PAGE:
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Multiscale Approach to Predicting the Mechanical Behavior of Polymeric Melts

  • R.C. Picu
Chapter

Abstract

Modeling the mechanical behavior of polymers and polymer-based materials is notoriously difficult, primarily due to the need to integrate physics taking place on multiple scales. In this chapter we review single-scale models used to represent polymers and their composites, including atomistic, coarse–grained, and continuum models. Each of these has limitations associated with either accuracy or efficiency. To combine their advantages while reducing the associated drawbacks, multiscale methods are desirable. Two strategies are presented, both belonging to the class of “information-passing” methods. In the first, the physics of (dielectric and stress) relaxation is studied on the molecular scale and relevant parameters are calibrated using single-scale molecular dynamics and Monte Carlo techniques. These parameters are then incorporated in constitutive laws whose functional form is physically motivated. Such constitutive laws can then be used in continuum models on larger scales. This strategy is exemplified for a class of model polymer nanocomposites. In the second approach, a system reduction technology is developed to coarse grain the structure and dynamics of atomistic models of dense polymers. The coarse-grained models are calibrated using an equilibrium fine-scale model of a monodisperse system and then are used to predict the behavior of other systems in equilibrium and nonequilibrium.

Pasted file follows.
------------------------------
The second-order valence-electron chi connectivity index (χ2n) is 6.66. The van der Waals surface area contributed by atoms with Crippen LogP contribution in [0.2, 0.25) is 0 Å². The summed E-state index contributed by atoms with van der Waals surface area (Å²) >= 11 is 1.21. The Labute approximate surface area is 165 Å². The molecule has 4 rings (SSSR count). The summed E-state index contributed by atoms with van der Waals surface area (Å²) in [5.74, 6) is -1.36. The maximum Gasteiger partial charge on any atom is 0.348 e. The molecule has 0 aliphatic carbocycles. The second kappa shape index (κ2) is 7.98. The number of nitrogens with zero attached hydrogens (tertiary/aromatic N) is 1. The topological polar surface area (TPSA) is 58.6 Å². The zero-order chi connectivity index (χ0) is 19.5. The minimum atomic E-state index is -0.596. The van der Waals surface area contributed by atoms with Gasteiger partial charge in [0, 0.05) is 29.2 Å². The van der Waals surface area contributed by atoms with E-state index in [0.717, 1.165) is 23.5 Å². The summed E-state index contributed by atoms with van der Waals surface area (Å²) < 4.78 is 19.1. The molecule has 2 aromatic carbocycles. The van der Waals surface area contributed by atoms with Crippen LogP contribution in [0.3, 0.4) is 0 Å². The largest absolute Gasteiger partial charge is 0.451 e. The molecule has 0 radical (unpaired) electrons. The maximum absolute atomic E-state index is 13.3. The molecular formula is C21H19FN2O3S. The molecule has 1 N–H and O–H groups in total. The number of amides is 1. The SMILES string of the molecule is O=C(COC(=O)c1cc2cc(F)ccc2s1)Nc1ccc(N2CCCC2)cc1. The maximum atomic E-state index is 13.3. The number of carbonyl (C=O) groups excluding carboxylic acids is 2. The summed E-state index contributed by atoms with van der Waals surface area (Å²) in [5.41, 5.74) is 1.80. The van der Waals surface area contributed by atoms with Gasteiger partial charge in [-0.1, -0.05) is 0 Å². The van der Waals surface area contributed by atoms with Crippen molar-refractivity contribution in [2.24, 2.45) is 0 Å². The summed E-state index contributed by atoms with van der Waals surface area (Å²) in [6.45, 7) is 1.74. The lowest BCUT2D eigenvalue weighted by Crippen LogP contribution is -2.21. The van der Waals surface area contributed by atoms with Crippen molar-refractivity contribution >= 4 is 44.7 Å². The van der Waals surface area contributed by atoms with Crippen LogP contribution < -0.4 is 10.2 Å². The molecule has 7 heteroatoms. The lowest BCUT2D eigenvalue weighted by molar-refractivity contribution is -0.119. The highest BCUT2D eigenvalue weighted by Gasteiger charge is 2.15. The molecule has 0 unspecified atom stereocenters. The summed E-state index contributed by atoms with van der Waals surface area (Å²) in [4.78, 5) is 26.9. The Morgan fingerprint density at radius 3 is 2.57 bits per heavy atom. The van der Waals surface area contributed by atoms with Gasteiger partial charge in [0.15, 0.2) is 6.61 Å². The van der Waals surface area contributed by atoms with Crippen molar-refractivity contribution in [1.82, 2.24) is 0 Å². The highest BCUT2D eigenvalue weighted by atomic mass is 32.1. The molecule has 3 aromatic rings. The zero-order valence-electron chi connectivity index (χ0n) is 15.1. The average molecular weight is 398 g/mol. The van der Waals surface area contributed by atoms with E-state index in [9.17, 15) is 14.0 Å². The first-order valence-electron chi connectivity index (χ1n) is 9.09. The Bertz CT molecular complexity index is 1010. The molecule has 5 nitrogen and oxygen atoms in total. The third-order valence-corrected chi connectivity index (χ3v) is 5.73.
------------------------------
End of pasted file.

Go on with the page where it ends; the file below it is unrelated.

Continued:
Keywords

Atomistic Model Coarse Graining Coarse Scale Coarse Model Chain Backbone 
These keywords were added by machine and not by the authors. This process is experimental and the keywords may be updated as the learning algorithm improves.

Notes

Acknowledgment

Several people contributed to the material presented here: Dr. Abhik Rakshit, developed the coarse graining technology, Prof. Alireza Sarvestani, Dr. Murat Ozmusul, Dr. Peter Dionne and Prof. Rahmi Ozisik contributed to the various aspects of the nanocomposite study.

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Copyright information

© Springer Science+Business Media, LLC 2009

Authors and Affiliations

  1. 1.Department of MechanicalAerospace and Nuclear Engineering, Rensselaer Polytechnic InstituteTroyUSA

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